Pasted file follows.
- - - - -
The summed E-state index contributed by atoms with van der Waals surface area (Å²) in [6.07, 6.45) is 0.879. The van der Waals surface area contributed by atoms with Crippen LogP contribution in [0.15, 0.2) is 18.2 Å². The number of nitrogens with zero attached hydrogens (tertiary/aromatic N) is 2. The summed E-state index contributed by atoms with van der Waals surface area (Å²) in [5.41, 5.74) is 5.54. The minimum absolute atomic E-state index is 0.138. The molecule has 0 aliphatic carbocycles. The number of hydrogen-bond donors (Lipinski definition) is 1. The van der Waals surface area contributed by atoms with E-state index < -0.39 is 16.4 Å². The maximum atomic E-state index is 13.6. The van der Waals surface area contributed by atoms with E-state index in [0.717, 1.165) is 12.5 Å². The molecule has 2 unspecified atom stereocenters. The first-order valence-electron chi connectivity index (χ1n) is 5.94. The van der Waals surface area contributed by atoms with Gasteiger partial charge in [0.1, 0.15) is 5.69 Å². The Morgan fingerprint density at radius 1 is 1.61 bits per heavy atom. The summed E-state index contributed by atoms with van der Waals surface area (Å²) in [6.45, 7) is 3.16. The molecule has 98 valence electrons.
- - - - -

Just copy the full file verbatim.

The summed E-state index contributed by atoms with van der Waals surface area (Å²) in [6.07, 6.45) is 0.879. The van der Waals surface area contributed by atoms with Crippen LogP contribution in [0.15, 0.2) is 18.2 Å². The number of nitrogens with zero attached hydrogens (tertiary/aromatic N) is 2. The summed E-state index contributed by atoms with van der Waals surface area (Å²) in [5.41, 5.74) is 5.54. The minimum absolute atomic E-state index is 0.138. The molecule has 0 aliphatic carbocycles. The number of hydrogen-bond donors (Lipinski definition) is 1. The van der Waals surface area contributed by atoms with E-state index < -0.39 is 16.4 Å². The maximum atomic E-state index is 13.6. The van der Waals surface area contributed by atoms with E-state index in [0.717, 1.165) is 12.5 Å². The molecule has 2 unspecified atom stereocenters. The first-order valence-electron chi connectivity index (χ1n) is 5.94. The van der Waals surface area contributed by atoms with Gasteiger partial charge in [0.1, 0.15) is 5.69 Å². The Morgan fingerprint density at radius 1 is 1.61 bits per heavy atom. The summed E-state index contributed by atoms with van der Waals surface area (Å²) in [6.45, 7) is 3.16. The molecule has 98 valence electrons.